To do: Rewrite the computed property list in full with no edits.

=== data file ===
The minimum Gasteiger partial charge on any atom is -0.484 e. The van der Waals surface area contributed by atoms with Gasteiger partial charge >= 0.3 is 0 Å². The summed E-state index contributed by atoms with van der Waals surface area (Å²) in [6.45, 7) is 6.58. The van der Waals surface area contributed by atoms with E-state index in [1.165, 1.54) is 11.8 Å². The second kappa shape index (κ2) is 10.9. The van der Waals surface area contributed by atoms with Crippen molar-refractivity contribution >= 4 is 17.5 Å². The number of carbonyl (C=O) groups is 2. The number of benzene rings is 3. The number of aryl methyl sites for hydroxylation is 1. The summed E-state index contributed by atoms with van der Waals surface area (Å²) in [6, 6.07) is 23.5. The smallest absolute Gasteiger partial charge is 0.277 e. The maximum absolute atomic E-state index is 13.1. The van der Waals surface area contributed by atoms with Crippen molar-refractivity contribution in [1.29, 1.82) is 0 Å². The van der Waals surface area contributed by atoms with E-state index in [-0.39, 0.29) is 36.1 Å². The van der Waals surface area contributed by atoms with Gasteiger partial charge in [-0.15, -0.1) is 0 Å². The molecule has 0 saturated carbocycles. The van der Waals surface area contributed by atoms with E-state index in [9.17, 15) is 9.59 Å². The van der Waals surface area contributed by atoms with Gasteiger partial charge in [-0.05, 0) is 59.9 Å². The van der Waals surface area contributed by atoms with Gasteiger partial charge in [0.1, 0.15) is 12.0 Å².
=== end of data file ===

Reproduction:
The minimum Gasteiger partial charge on any atom is -0.484 e. The van der Waals surface area contributed by atoms with Gasteiger partial charge >= 0.3 is 0 Å². The summed E-state index contributed by atoms with van der Waals surface area (Å²) in [6.45, 7) is 6.58. The van der Waals surface area contributed by atoms with E-state index in [1.165, 1.54) is 11.8 Å². The second kappa shape index (κ2) is 10.9. The van der Waals surface area contributed by atoms with Crippen molar-refractivity contribution >= 4 is 17.5 Å². The number of carbonyl (C=O) groups is 2. The number of benzene rings is 3. The number of aryl methyl sites for hydroxylation is 1. The summed E-state index contributed by atoms with van der Waals surface area (Å²) in [6, 6.07) is 23.5. The smallest absolute Gasteiger partial charge is 0.277 e. The maximum absolute atomic E-state index is 13.1. The van der Waals surface area contributed by atoms with Crippen molar-refractivity contribution in [1.29, 1.82) is 0 Å². The van der Waals surface area contributed by atoms with E-state index in [-0.39, 0.29) is 36.1 Å². The van der Waals surface area contributed by atoms with Gasteiger partial charge in [-0.15, -0.1) is 0 Å². The molecule has 0 saturated carbocycles. The van der Waals surface area contributed by atoms with E-state index in [9.17, 15) is 9.59 Å². The van der Waals surface area contributed by atoms with Gasteiger partial charge in [-0.05, 0) is 59.9 Å². The van der Waals surface area contributed by atoms with Gasteiger partial charge in [0.1, 0.15) is 12.0 Å².